Cloud hosting removes the need to change plans. You can simply add more hardware like memory etc as you go along. This is the benefit of not running from a single machine. Everything is in the cloud, and provisioning resources can be done in minutes.

This makes it difficult/impossible for a cloud server to go down from a sudden short-term DDoS attack for instance. Since you can automatically scale your resources, you always have as much power as you need. The downside to this of course is that if you’re not careful, you can rack up huge bills ๐Ÿ™‚

The Cloud Removes a Single Point of  Failure

No matter how reliable a hosting service is, there will be some periods of downtime. Either for server maintenance, or some configuration error, or due to a misbehaving website on the same server. But since your cloud-hosted website isn’t sitting on just one machine, your site will never go down. If there’s some local problem, another server will take up the load. So the uptime of a cloud service should be close to 100%. No issues with scheduled maintenance. The cloud is always on.

It also means that your data is always mirrored to different locations. A server crash won’t wipe everything out. It’s always backed up across multiple data centers!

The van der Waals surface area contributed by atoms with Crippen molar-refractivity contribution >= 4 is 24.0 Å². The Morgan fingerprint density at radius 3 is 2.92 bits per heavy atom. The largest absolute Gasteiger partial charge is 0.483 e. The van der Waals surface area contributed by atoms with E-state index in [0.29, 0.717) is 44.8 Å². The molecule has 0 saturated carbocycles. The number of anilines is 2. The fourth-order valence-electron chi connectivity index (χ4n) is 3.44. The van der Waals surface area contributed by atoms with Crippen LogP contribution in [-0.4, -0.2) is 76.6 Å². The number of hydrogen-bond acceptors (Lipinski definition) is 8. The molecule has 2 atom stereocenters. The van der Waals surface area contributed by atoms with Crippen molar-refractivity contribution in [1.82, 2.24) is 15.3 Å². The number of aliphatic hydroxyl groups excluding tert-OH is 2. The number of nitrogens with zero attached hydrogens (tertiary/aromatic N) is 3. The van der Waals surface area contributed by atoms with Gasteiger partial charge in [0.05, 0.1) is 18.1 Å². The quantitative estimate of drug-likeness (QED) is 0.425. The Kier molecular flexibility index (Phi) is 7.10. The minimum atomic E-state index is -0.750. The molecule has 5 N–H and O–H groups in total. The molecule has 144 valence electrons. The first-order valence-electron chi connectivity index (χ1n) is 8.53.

Cloud Hosting is more Expensive than Shared Hosting (Obviously)

It should be obvious by now that cloud hosting requires a lot more management and technical expertise compared to ordinary shared hosting. The benefits and additional resources you use make cloud hosting far more expensive compared to traditional hosting. Now that the initial excitement over cloud hosting has settled down, the price difference between the two types of plans is clear.

You need to opt for cloud hosting only if you want the power, reliability, and flexibility it offers. Choose cloud hosting if your site needs to dynamically manage its resources and if you’re not comfortable with even a moment of downtime. The cloud can provide you with an extremely powerful and robust website that’s difficult to take down. And it will scale with your business as it grows.

On the other hand, if your website is just starting and has fewer than say 100,000 visitors a month, another hosting plan will be better for you. You can always migrate to cloud hosting later on when you see the need!

About Bhagwad Park

I've been writing about web hosting and WordPress tutorials since 2008. I also create tutorials on Linux server administration, and have a ton of experience with web hosting products. Contact me via e-mail!